The point is that all the tearing of hair and gnashing of teeth over the perception that Brexit marks a definite UK shift toward illiberalism and bigotry, and over the Leave movement’s  leaders’ obvious hypocrisy, is itself shot through with falsehood and hypocrisy at best, and brainwashed ignorance at worst. There really is nothing to this image of the EU as a stalwart of liberalism and human rights, especially as it interacts with the wider world.

Just ask the Greeks. Or the people who supported Morsi’s democratically-elected government. Just ask the Rohingya.

 

 

 

 

Leaving the EU: Hell is “Those People”

On the morning after the vote, a BBC radio reporter welcomed politicians to his studio as old chums. “Well,” he said to “Lord” Peter Mandelson, the disgraced architect of Blairism, “why do these people want it so badly?” The “these people” are the majority of Britons.

Doing the rounds on Twitter and Facebook in the wake of the #Brexit vote are various renditions of one of Winston Churchill’s two famous buzz-phrases regarding “democracy”, namely “The best argument against democracy is a five-minute conversation with the average voter.”

The irony of “progressives” and “liberals” quoting the wisdom of an  arch-conservative imperialist  in support of their contempt for the working classes would be delicious if it weren’t so indicative of the state of liberal democracy in the western world.

The same people who wag their fingers and cry “oppression! human rights abusers!” regarding the non-democratic governments of Asia and Africa are quick to distance themselves from democracy when the elites they identify with are the ones being accused of “oppression”.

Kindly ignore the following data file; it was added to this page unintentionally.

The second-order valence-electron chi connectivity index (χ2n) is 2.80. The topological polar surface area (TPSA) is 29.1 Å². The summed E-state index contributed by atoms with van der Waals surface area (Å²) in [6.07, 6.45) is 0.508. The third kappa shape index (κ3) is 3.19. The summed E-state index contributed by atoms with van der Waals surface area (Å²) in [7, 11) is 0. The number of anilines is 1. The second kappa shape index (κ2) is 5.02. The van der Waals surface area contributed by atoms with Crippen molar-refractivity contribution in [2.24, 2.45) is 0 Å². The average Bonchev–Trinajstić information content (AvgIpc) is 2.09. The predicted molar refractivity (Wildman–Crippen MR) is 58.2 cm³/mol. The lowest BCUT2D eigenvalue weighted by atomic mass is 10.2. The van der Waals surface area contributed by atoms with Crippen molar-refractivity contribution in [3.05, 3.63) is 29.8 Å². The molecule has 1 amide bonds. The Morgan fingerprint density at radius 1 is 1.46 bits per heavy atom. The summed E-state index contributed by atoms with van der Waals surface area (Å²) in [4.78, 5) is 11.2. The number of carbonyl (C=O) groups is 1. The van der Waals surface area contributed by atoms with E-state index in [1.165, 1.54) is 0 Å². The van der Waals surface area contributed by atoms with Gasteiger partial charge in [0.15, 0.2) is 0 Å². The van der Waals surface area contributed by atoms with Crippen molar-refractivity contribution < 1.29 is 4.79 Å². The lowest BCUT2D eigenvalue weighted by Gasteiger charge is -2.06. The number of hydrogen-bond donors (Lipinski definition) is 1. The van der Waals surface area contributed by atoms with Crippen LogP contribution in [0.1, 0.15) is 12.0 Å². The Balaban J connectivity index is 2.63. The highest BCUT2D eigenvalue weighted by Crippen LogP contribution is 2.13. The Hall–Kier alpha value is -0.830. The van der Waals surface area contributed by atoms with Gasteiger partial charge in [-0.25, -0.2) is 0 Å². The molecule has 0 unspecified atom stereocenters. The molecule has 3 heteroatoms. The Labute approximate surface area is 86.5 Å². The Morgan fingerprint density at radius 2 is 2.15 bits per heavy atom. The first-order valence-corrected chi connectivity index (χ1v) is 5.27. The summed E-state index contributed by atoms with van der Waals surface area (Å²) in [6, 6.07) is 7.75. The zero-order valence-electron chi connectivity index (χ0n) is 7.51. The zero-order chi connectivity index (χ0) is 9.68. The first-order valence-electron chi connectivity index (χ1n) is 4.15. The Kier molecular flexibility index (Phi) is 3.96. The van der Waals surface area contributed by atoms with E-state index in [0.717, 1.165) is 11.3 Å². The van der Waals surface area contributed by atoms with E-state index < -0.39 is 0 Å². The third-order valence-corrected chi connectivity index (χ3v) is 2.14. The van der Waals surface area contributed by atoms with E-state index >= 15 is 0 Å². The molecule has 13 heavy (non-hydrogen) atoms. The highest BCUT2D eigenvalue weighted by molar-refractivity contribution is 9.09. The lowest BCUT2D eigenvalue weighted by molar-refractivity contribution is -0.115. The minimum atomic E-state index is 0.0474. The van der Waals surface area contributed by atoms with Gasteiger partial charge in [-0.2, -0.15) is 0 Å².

As the Arab Spring in Egypt demonstrated with utter clarity, when democracy produces a result that liberals cannot tolerate, democracy dies under the wheels of tanks, and liberals cheer as soldiers mow down “those people” who had the temerity to vote their preference. The EU actually opened negotiations to expand “free trade” with the Sisi government regardless of documented problems with child labor, a military coup and 800 dead Egyptian citizens who protested the coup.

That is the measure of the EU and its commitment to workers’ and human rights.

The “perfect storm” of the racist xenophobia of the Trump campaign in the US and the racist xenophobia of the Brexit campaign in the UK has given “progressives” the perfect opportunity to express their moral superiority to and their contempt for the working classes in both countries.